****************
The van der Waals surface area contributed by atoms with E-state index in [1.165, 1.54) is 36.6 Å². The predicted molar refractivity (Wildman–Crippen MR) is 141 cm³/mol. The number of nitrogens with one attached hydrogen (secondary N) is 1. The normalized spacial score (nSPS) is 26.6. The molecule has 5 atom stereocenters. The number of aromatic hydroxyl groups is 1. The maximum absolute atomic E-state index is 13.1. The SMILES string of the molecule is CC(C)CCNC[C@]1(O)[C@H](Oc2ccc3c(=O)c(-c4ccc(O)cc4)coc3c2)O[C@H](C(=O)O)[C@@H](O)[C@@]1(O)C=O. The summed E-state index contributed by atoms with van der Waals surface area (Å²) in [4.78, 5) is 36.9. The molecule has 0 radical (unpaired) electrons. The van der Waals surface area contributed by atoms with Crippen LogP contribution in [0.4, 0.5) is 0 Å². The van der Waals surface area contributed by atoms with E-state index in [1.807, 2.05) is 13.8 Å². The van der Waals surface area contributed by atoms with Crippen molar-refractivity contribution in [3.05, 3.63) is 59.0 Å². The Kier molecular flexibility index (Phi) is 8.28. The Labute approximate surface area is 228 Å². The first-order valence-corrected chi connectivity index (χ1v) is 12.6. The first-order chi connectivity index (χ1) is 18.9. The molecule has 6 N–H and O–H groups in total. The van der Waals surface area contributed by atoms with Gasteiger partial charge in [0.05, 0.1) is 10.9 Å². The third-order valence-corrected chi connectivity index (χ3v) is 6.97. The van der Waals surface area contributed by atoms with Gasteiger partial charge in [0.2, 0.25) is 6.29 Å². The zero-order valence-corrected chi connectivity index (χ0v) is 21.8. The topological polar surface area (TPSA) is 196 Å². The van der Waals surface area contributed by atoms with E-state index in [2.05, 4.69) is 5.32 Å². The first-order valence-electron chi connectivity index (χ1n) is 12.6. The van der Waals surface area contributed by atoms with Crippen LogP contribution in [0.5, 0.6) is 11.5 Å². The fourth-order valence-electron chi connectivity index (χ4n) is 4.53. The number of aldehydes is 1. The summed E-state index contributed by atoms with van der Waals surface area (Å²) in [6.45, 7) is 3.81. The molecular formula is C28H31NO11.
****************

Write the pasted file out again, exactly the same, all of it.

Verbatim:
The van der Waals surface area contributed by atoms with E-state index in [1.165, 1.54) is 36.6 Å². The predicted molar refractivity (Wildman–Crippen MR) is 141 cm³/mol. The number of nitrogens with one attached hydrogen (secondary N) is 1. The normalized spacial score (nSPS) is 26.6. The molecule has 5 atom stereocenters. The number of aromatic hydroxyl groups is 1. The maximum absolute atomic E-state index is 13.1. The SMILES string of the molecule is CC(C)CCNC[C@]1(O)[C@H](Oc2ccc3c(=O)c(-c4ccc(O)cc4)coc3c2)O[C@H](C(=O)O)[C@@H](O)[C@@]1(O)C=O. The summed E-state index contributed by atoms with van der Waals surface area (Å²) in [4.78, 5) is 36.9. The molecule has 0 radical (unpaired) electrons. The van der Waals surface area contributed by atoms with Crippen LogP contribution in [0.4, 0.5) is 0 Å². The van der Waals surface area contributed by atoms with E-state index in [1.807, 2.05) is 13.8 Å². The van der Waals surface area contributed by atoms with Crippen molar-refractivity contribution in [3.05, 3.63) is 59.0 Å². The Kier molecular flexibility index (Phi) is 8.28. The Labute approximate surface area is 228 Å². The first-order valence-corrected chi connectivity index (χ1v) is 12.6. The first-order chi connectivity index (χ1) is 18.9. The molecule has 6 N–H and O–H groups in total. The van der Waals surface area contributed by atoms with Gasteiger partial charge in [0.05, 0.1) is 10.9 Å². The third-order valence-corrected chi connectivity index (χ3v) is 6.97. The van der Waals surface area contributed by atoms with Gasteiger partial charge in [0.2, 0.25) is 6.29 Å². The zero-order valence-corrected chi connectivity index (χ0v) is 21.8. The topological polar surface area (TPSA) is 196 Å². The van der Waals surface area contributed by atoms with E-state index in [2.05, 4.69) is 5.32 Å². The first-order valence-electron chi connectivity index (χ1n) is 12.6. The van der Waals surface area contributed by atoms with Crippen LogP contribution in [0.5, 0.6) is 11.5 Å². The fourth-order valence-electron chi connectivity index (χ4n) is 4.53. The number of aldehydes is 1. The summed E-state index contributed by atoms with van der Waals surface area (Å²) in [6.45, 7) is 3.81. The molecular formula is C28H31NO11.